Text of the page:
Sycamore tussock moth larvae are known to drop in on anyone who’s spent a bit of time beneath a sycamore tree in July.

These hungry caterpillars then venture to skeletonize several of the tree’s leaves before becoming sycamore tussock moths (Halysidota harrissi).


That is, if they’re not devoured along the way.

Chances are, with her long, piercing ovipositor, a female braconid wasp could insert her eggs directly into a caterpillar.

The hatched wasp larvae will then feed on the caterpillar’s insides, break through its skin, and spin cocoons on the poor worm’s back.


This one survived barely longer than the wasp pupation.

Below, you can just about see the neatly cut and lifted lids where the wasps emerged, leaving their spent cocoons and desiccated host behind.


[Though they escaped observation, I inferred this general identification of braconid wasps based on a discussion at  You can read the discussion here.]



The “multi-colored Asian lady beetle” loves to eat aphids & other insects.

It is perfectly natural, then, to see several scuttling larvae on the compost pile.

But, like much of the flora here on Little Crum Creek, Harmonia axyridis is a recent arrival.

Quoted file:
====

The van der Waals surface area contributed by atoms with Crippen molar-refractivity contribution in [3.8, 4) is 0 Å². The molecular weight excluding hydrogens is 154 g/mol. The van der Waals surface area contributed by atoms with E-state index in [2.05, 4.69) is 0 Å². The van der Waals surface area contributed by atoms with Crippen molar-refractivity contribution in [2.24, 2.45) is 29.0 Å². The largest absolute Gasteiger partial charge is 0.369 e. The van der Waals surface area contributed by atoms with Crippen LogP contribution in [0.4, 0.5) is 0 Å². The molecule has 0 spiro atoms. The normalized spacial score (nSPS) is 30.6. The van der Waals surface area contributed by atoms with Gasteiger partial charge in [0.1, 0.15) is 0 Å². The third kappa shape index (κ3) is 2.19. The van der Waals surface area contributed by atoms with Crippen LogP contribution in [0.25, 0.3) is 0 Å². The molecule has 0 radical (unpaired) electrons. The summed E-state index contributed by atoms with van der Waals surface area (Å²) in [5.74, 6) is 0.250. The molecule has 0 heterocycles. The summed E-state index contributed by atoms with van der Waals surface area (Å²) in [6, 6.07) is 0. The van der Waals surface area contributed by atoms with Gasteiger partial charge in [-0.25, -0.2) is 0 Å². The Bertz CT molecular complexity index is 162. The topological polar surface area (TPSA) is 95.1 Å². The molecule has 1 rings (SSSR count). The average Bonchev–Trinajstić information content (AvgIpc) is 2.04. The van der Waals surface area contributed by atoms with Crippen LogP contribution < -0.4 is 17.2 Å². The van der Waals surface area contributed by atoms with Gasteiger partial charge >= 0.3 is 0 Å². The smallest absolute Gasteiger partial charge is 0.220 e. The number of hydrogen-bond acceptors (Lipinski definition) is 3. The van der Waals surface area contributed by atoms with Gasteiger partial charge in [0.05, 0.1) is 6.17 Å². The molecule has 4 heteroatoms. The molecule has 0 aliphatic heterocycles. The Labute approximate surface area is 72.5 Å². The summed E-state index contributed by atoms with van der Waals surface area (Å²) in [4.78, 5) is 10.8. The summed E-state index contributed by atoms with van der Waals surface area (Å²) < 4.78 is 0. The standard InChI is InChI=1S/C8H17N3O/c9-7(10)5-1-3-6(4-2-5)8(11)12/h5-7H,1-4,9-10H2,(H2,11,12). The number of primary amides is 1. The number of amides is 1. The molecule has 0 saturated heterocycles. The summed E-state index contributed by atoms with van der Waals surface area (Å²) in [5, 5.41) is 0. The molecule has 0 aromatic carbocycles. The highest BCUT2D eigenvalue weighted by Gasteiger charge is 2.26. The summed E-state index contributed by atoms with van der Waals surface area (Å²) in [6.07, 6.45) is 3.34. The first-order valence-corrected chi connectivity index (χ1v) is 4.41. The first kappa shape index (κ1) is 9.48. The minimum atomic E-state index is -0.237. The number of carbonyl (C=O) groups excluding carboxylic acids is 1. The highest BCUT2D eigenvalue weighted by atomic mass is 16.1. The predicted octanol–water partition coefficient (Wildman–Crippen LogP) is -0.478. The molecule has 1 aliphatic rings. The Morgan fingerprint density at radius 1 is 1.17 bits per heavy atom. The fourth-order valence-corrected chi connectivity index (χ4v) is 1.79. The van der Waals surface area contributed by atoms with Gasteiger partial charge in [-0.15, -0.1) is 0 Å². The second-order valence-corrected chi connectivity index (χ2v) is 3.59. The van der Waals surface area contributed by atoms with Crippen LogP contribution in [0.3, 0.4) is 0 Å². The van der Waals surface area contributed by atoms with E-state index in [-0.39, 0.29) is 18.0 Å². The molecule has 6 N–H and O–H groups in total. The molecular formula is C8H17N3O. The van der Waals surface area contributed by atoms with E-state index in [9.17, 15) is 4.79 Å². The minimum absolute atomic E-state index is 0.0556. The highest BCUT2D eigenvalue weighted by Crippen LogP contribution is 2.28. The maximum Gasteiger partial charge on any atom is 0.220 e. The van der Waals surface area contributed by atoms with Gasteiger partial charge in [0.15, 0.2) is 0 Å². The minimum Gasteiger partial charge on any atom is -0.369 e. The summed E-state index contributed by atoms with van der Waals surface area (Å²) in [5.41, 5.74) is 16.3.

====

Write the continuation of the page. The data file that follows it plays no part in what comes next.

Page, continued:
After several years of attempts, the beetle was successfully introduced to the United States as a pest control in the 1980s. 

Overwintering populations in Pennsylvania were first observed in 1993.

Now, each spring & summer (and maybe even fall), we host several generations of lady bug.






split skin



I.discovered this larva attached to a tarp on June 2nd and decided to shelter it for safekeeping. 

By June 5th, it had reached the pupal stage.

Four days later, I noticed the split skin and spotted our recently emerged beetle walking across a table top.

Its coloring was still pale, and perhaps the shell hadn’t fully hardened, but I was anxious to return the adult ladybug to its chosen environment.


Back out at the bug-rich compost pile, where its mother had likely laid her eggs and our larva had attached itself to the tarp just days before, we shared a bit of face time before parting.

100_5034cropIntroduced to Canada from Europe sometime around 1860, the cabbage white butterfly’s erratic-looking flutter enlivens all of North America from early spring through fall.100_4749edcrop



Along our creek, the brilliant, yellow-streaked and green caterpillar emerges from its egg to feed.

Soon, wrapped in protective casing called a chrysalis,  the caterpillar undergoes an extraordinary metamorphosis into a white butterfly.

Fully-formed females emerge with two black wing spots, and males with just one.

We’ll often see two cabbage whites engage atop a low plant, commencing a rising spiral chase through the air, perhaps a fast-fluttering courtship to renew this perennial metamorphosis.